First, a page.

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Putting People First in Times of Crisis

The US should be using peacebuilding techniques to counter conflict at home.

Words: Maher Akremi and Caroline Smith
Pictures: Pawel Czerwinski

As recent protests have reminded many, racial conflict is pervasive in America. For centuries, Black people and people of color have been subjected to a system that actively oppresses, murders, and brutalizes them. This system permeates every aspect of decision-making, including, most recently, the pandemic response, with deadly effects. To be more effective at saving lives, we must begin addressing the roots of racial conflict in our COVID-19 response. We can begin to do this by drawing inspiration from established peacebuilding techniques that have been successful across the globe.

Peacebuilding is rarely discussed in a US context, but our country also experiences the kinds of conflict that peacebuilders try to solve. Peacebuilders work in conflict-affected communities to foster peace and safety. Peacebuilding addresses the root causes of conflict to encourage stability, healing, and accountability. Critically, peacebuilders implement programs with contextual understanding of the communities where they work to avoid exacerbating or creating conflict. Using conflict-sensitive frameworks, they strive to solve the problems that exist, not make current ones worse.

While some efforts to stop the virus have been more sensitive to discord around race than others, overall, they have heightened tensions. Policies like mask requirements and social distancing exacerbate worries in communities that are consistently subject to racial profiling. People of color not only worry about contracting the virus but fear harassment at the hands of America’s police system while trying to keep themselves and others safe. Black communities are being targeted for unequal enforcement of social distancing rules. And the murder of Ahmaud Arbery shows that even engaging in socially-distant activities like going for a run is a life-threatening endeavor as a Black person. We must social distance and wear masks while at the same time ensuring that every person is safe while doing so.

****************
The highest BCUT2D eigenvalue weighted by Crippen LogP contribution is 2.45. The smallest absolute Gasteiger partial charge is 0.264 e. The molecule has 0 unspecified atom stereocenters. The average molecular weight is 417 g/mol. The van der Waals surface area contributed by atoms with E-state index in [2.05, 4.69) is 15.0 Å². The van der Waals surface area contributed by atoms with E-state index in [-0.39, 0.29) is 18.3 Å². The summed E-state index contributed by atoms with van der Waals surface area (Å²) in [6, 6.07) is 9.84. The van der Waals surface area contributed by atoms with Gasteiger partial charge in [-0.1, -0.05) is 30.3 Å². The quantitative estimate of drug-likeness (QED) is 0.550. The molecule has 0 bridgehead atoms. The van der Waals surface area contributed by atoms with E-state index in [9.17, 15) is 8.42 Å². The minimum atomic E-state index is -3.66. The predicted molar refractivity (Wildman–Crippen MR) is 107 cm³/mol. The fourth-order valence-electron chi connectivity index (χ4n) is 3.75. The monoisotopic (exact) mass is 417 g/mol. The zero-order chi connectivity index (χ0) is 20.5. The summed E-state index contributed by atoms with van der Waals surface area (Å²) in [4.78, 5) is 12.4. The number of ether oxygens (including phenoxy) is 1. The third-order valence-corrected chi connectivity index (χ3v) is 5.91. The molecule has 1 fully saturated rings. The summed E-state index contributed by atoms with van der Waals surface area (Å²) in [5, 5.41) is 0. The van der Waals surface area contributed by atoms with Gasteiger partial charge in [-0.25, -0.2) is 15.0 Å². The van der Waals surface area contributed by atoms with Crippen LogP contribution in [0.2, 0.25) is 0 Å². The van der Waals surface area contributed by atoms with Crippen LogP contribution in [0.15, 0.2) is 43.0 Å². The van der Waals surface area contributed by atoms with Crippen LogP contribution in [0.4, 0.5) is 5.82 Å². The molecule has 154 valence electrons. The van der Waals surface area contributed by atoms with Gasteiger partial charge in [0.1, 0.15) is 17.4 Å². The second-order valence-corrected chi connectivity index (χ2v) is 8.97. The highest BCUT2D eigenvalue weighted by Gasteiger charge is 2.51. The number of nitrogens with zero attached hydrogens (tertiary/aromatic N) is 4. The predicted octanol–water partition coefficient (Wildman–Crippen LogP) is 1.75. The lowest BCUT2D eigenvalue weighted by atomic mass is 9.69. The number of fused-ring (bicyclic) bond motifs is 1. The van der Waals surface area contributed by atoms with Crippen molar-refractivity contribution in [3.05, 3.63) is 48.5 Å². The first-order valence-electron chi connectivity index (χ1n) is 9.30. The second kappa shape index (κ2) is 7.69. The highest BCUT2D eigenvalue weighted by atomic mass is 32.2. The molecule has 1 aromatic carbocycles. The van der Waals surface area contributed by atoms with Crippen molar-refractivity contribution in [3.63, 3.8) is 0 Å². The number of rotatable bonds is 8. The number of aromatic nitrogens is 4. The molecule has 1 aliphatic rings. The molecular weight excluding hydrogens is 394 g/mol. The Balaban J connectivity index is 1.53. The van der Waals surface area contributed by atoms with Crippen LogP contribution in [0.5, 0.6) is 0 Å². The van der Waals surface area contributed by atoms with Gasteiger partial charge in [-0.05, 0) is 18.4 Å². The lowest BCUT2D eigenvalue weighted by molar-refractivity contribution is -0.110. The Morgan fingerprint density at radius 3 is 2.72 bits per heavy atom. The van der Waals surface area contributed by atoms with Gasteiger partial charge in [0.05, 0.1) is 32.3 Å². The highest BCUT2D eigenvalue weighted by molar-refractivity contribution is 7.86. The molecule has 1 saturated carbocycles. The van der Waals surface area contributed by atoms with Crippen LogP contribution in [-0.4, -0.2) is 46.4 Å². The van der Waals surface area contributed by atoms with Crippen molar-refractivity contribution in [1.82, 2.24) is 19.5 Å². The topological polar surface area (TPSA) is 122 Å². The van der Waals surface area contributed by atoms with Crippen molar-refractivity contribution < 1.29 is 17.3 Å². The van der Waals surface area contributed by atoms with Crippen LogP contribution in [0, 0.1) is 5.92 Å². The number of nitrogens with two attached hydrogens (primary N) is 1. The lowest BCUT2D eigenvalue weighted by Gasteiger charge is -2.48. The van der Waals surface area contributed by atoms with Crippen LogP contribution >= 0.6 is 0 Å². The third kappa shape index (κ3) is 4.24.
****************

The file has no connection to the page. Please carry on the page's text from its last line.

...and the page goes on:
A conflict-sensitive approach to COVID-19 requires addressing the underlying racial conflicts in our society that are making our response less effective.

A conflict-sensitive approach to COVID-19 requires addressing the underlying racial conflicts in our society that are making our response less effective. This could look like community members enforcing social distancing measures — instead of police — to create a safer environment and increased community participation. Another important step would be creating spaces for dialogue, a central tool in peacebuilding. This is essential because most responses have been top-down, but only those living in communities of color know how policies are failing and what needs to be done. An open digital forum could build relationships and mutual understanding between government, enforcement officials, and everyday people. A similar tool was used successfully in the Mano River region in West Africa where peacebuilders facilitated dialogues between policy-makers and citizens to bring to light the community members’ concerns and solutions to the Ebola pandemic in 2015. Applying this method to the US would make communities safer by uplifting voices that have thus far been ignored in how responses should be designed and enforced. Approaches that focus on local actors help avoid harm and improve social cohesion between communities and decision-makers.